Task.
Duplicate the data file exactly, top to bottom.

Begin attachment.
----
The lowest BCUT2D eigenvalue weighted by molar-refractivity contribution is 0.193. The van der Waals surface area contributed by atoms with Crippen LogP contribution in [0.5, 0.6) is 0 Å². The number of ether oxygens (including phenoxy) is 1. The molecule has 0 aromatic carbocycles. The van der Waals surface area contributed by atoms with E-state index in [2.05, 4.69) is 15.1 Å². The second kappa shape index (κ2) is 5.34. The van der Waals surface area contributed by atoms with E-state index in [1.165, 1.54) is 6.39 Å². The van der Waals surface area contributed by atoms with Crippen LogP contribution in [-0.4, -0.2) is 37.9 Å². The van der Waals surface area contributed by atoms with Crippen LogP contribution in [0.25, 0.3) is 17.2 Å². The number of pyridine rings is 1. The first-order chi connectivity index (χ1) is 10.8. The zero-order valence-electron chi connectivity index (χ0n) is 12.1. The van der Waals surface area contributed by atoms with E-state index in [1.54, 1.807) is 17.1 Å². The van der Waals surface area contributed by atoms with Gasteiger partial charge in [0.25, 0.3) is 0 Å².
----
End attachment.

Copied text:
The lowest BCUT2D eigenvalue weighted by molar-refractivity contribution is 0.193. The van der Waals surface area contributed by atoms with Crippen LogP contribution in [0.5, 0.6) is 0 Å². The number of ether oxygens (including phenoxy) is 1. The molecule has 0 aromatic carbocycles. The van der Waals surface area contributed by atoms with E-state index in [2.05, 4.69) is 15.1 Å². The second kappa shape index (κ2) is 5.34. The van der Waals surface area contributed by atoms with E-state index in [1.165, 1.54) is 6.39 Å². The van der Waals surface area contributed by atoms with Crippen LogP contribution in [-0.4, -0.2) is 37.9 Å². The van der Waals surface area contributed by atoms with Crippen LogP contribution in [0.25, 0.3) is 17.2 Å². The number of pyridine rings is 1. The first-order chi connectivity index (χ1) is 10.8. The zero-order valence-electron chi connectivity index (χ0n) is 12.1. The van der Waals surface area contributed by atoms with E-state index in [1.54, 1.807) is 17.1 Å². The van der Waals surface area contributed by atoms with Gasteiger partial charge in [0.25, 0.3) is 0 Å².